New businesses in the Internet 3.0 age are disrupting business models. Airbnb is changing the hotel industry; Uber and Lyft impacting significantly the taxi business; Amazon making online shopping convenient and with free delivery challenging brick & mortar retailers; Streaming media companies like Netflix are making DVD’s go the way of dinosaurs. Indeed, it’s hard to think of any industry that’s immune to the effects of digital disruption. What are you doing in this “digital age”? If you ignore you may become a dinosaur. So what is the best way to embrace this change and get ahead of the competitive horizon? Here are recommendations for the best way forward.
1. Don’t let legacy practices hold you back in crafting your transformation strategy chess move.
More than not during the years you have been in business, the internal and external stakeholders have developed entrenched habits of the ways of doing business. They may be hesitant to embrace change and/or not knowledgeable about the “digital” way forward. This does not help when you want to conduct an objective analysis to answer the? “To change or not to change”. Here is ideas for developing business strategies and objectives.
To do: To begin with manage expectations of all stakeholders during your digital journey. Assemble key assumptions. Then test these against your proposed changes. Smart way forward is to assemble small teams and let them to conduct tests. Then carefully analyze the results and confirm reasons to move forward.
2. Second for sure remember that you do have a successful business. Do not fix if it not broke.
The basic premise driving need to transform is gain momentum and increase relative competitive edge. At all stages of this transformation, including selection and adoption of the latest digital technologies; you want to make sure the business drivers are directly linked to the options being considered. In what way will the selected digital technology tactic help achieve which specific business strategies? Again test as before the proposed changes.
- To Do: The executive team must task team leaders to provide answers to why change: Clearly state the business case assumptions that have been made and how have they been validated?
“Acumatica has completely changed our business. I just look in the accounting and all the information from the sales is in there… For our business that’s a big deal.” Says Ronald Krieger, CFO Consolidated West Distributing; Watch the Video.
3. The very technology that has been working well now may very well become a liability e.g. the IT Infrastructure. How to manage this change?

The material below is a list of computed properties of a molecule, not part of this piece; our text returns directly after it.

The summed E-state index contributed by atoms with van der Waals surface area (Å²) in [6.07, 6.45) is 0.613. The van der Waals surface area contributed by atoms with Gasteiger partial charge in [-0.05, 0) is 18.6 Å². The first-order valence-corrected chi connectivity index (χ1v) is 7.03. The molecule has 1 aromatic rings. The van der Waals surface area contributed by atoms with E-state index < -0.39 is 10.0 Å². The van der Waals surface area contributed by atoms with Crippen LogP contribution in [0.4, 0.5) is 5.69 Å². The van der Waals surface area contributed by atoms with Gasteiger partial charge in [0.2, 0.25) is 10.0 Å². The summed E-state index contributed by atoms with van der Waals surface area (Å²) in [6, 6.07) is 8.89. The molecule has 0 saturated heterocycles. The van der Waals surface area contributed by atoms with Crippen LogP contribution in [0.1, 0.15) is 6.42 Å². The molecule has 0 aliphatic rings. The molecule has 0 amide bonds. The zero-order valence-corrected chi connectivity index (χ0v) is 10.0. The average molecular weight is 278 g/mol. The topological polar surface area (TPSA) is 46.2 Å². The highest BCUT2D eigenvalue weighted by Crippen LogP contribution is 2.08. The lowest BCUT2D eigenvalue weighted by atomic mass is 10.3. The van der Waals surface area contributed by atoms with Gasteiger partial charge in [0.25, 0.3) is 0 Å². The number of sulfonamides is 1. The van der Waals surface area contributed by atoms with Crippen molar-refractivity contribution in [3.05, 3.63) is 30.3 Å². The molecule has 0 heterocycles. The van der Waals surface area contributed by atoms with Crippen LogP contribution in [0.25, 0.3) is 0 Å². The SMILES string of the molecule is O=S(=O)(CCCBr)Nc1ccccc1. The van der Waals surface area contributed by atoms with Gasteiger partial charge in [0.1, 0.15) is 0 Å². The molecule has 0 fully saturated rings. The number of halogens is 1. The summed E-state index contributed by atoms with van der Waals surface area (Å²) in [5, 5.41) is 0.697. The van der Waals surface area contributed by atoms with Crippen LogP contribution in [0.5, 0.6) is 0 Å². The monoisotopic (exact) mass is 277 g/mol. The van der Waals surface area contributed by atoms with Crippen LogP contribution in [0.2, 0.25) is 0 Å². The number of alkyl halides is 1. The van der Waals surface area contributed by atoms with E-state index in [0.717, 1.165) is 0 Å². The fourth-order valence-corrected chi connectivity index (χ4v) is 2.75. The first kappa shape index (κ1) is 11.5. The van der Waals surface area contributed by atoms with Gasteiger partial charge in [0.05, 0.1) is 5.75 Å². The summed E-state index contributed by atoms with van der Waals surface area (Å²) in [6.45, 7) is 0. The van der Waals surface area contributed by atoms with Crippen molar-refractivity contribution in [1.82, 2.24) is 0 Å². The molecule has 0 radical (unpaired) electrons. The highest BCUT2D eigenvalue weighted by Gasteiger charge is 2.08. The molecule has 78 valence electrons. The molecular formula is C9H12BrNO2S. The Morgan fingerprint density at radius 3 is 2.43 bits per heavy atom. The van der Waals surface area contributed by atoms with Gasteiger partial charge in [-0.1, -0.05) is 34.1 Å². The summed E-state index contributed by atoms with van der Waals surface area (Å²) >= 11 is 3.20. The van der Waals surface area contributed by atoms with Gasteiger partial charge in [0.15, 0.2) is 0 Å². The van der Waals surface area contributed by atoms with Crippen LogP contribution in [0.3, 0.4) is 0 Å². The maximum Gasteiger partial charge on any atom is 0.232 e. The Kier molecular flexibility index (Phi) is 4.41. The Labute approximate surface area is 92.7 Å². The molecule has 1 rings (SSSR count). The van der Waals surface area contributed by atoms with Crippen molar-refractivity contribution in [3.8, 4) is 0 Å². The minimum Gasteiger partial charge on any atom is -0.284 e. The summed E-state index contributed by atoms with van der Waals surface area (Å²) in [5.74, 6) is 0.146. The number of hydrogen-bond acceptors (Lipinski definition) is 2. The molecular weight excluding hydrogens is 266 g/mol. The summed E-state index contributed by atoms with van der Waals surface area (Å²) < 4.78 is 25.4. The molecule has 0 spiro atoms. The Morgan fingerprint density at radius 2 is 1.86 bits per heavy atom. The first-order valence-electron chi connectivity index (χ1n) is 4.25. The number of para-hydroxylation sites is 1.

Existing business practices lean towards short term thinking, which is a definite problem in the fast rapid pace of change of the digital transformation. E.g. the product/service you use now is very likely to be different next year. If you are planning for the medium and longer term, how will you plan for technology change, and will it mean taking big business risk?
To Do: Get rid of short-term thinking.
4. Build a capability for rapid prototyping and testing the proposed scenario.
Inherently there will be complexity and associated risk. There is better way to resolve this; embrace incremental testing as a go to strategy! You may find data flows that worked well before are no longer applicable. This will be a real problem when you go for the fully scaled-up live implementation.
Excellent strategy relies on rapid prototyping capability and most certainly depends on a multidisciplinary approach. Involving key business subject matter experts internal or external (like IT vendors/consultants); all working together on the same prototyping team. Familiarize yourself with the micro test objectives and apply advanced analytical methods to help make better decisions.
To Do: Model and testing key business scenarios will increase probability of success.
5. Ensure business and technology governance can support business transformation.
In this new world perceived “best practices” may be inappropriate due to the lack of robust data. Using approaches based on applying lessons learned from previous successes and failures, should be standardized as best practices. However, “best” is relative, and organizational inflexibility could be hindrance to change, especially one supported by digital technologies.
To Do: Reliance on “best practices” should be tested for relevance.
Recent industry research shows alarming data. It shows more than half of all enterprise digital initiatives have failed, with only one in eight delivering on their promises. Such a statistic highlights the importance of determining your business “digital transformation” strategy according to your organization’s unique goals and mission rather than listening to digital technology hype.